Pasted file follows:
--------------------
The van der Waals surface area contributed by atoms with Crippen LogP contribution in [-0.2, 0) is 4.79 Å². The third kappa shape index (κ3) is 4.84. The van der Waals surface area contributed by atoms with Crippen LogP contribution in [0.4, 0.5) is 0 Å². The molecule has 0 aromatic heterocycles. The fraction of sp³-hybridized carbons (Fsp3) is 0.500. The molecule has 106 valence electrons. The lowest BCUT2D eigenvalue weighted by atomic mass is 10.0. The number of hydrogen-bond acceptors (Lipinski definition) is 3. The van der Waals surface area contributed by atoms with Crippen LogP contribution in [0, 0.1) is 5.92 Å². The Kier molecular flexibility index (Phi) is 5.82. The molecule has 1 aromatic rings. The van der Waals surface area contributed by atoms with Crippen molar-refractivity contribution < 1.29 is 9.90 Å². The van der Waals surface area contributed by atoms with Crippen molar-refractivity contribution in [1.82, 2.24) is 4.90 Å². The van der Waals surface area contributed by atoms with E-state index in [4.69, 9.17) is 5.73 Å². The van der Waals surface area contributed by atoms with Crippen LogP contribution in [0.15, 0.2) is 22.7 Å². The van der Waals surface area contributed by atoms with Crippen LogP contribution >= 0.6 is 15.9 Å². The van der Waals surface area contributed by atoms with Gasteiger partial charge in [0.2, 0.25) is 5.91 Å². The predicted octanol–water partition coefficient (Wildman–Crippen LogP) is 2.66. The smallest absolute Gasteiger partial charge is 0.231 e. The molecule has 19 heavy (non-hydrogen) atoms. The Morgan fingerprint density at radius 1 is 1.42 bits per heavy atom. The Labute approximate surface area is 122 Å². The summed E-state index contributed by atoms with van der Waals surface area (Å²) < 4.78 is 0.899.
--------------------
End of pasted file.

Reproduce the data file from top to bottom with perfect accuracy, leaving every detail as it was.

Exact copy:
The van der Waals surface area contributed by atoms with Crippen LogP contribution in [-0.2, 0) is 4.79 Å². The third kappa shape index (κ3) is 4.84. The van der Waals surface area contributed by atoms with Crippen LogP contribution in [0.4, 0.5) is 0 Å². The molecule has 0 aromatic heterocycles. The fraction of sp³-hybridized carbons (Fsp3) is 0.500. The molecule has 106 valence electrons. The lowest BCUT2D eigenvalue weighted by atomic mass is 10.0. The number of hydrogen-bond acceptors (Lipinski definition) is 3. The van der Waals surface area contributed by atoms with Crippen LogP contribution in [0, 0.1) is 5.92 Å². The Kier molecular flexibility index (Phi) is 5.82. The molecule has 1 aromatic rings. The van der Waals surface area contributed by atoms with Crippen molar-refractivity contribution < 1.29 is 9.90 Å². The van der Waals surface area contributed by atoms with Crippen molar-refractivity contribution in [1.82, 2.24) is 4.90 Å². The van der Waals surface area contributed by atoms with E-state index in [4.69, 9.17) is 5.73 Å². The van der Waals surface area contributed by atoms with Crippen LogP contribution in [0.15, 0.2) is 22.7 Å². The van der Waals surface area contributed by atoms with Crippen LogP contribution >= 0.6 is 15.9 Å². The van der Waals surface area contributed by atoms with Gasteiger partial charge in [0.2, 0.25) is 5.91 Å². The predicted octanol–water partition coefficient (Wildman–Crippen LogP) is 2.66. The smallest absolute Gasteiger partial charge is 0.231 e. The molecule has 19 heavy (non-hydrogen) atoms. The Morgan fingerprint density at radius 1 is 1.42 bits per heavy atom. The Labute approximate surface area is 122 Å². The summed E-state index contributed by atoms with van der Waals surface area (Å²) < 4.78 is 0.899.